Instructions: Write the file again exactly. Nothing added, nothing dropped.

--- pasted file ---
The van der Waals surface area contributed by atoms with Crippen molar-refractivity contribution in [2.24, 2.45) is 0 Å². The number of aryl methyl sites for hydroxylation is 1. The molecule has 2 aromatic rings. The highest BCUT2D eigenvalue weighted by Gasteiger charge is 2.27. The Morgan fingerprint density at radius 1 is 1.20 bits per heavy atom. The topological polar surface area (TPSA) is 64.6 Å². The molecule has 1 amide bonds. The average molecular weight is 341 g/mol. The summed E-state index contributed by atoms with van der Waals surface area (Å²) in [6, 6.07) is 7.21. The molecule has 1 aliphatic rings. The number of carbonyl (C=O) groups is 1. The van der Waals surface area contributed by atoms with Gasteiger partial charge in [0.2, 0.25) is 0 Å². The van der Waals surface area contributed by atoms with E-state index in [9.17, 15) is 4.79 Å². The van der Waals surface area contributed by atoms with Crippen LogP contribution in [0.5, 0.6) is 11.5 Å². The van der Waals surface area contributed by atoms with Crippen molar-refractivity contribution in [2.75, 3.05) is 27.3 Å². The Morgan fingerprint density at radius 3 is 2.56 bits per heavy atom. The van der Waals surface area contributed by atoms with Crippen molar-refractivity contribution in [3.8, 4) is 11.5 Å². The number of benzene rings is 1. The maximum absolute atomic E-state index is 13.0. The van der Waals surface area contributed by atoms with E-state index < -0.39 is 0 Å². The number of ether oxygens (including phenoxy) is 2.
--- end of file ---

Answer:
The van der Waals surface area contributed by atoms with Crippen molar-refractivity contribution in [2.24, 2.45) is 0 Å². The number of aryl methyl sites for hydroxylation is 1. The molecule has 2 aromatic rings. The highest BCUT2D eigenvalue weighted by Gasteiger charge is 2.27. The Morgan fingerprint density at radius 1 is 1.20 bits per heavy atom. The topological polar surface area (TPSA) is 64.6 Å². The molecule has 1 amide bonds. The average molecular weight is 341 g/mol. The summed E-state index contributed by atoms with van der Waals surface area (Å²) in [6, 6.07) is 7.21. The molecule has 1 aliphatic rings. The number of carbonyl (C=O) groups is 1. The van der Waals surface area contributed by atoms with Gasteiger partial charge in [0.2, 0.25) is 0 Å². The van der Waals surface area contributed by atoms with E-state index in [9.17, 15) is 4.79 Å². The van der Waals surface area contributed by atoms with Crippen LogP contribution in [0.5, 0.6) is 11.5 Å². The van der Waals surface area contributed by atoms with Crippen molar-refractivity contribution in [2.75, 3.05) is 27.3 Å². The Morgan fingerprint density at radius 3 is 2.56 bits per heavy atom. The van der Waals surface area contributed by atoms with Crippen molar-refractivity contribution in [3.8, 4) is 11.5 Å². The number of benzene rings is 1. The maximum absolute atomic E-state index is 13.0. The van der Waals surface area contributed by atoms with E-state index < -0.39 is 0 Å². The number of ether oxygens (including phenoxy) is 2.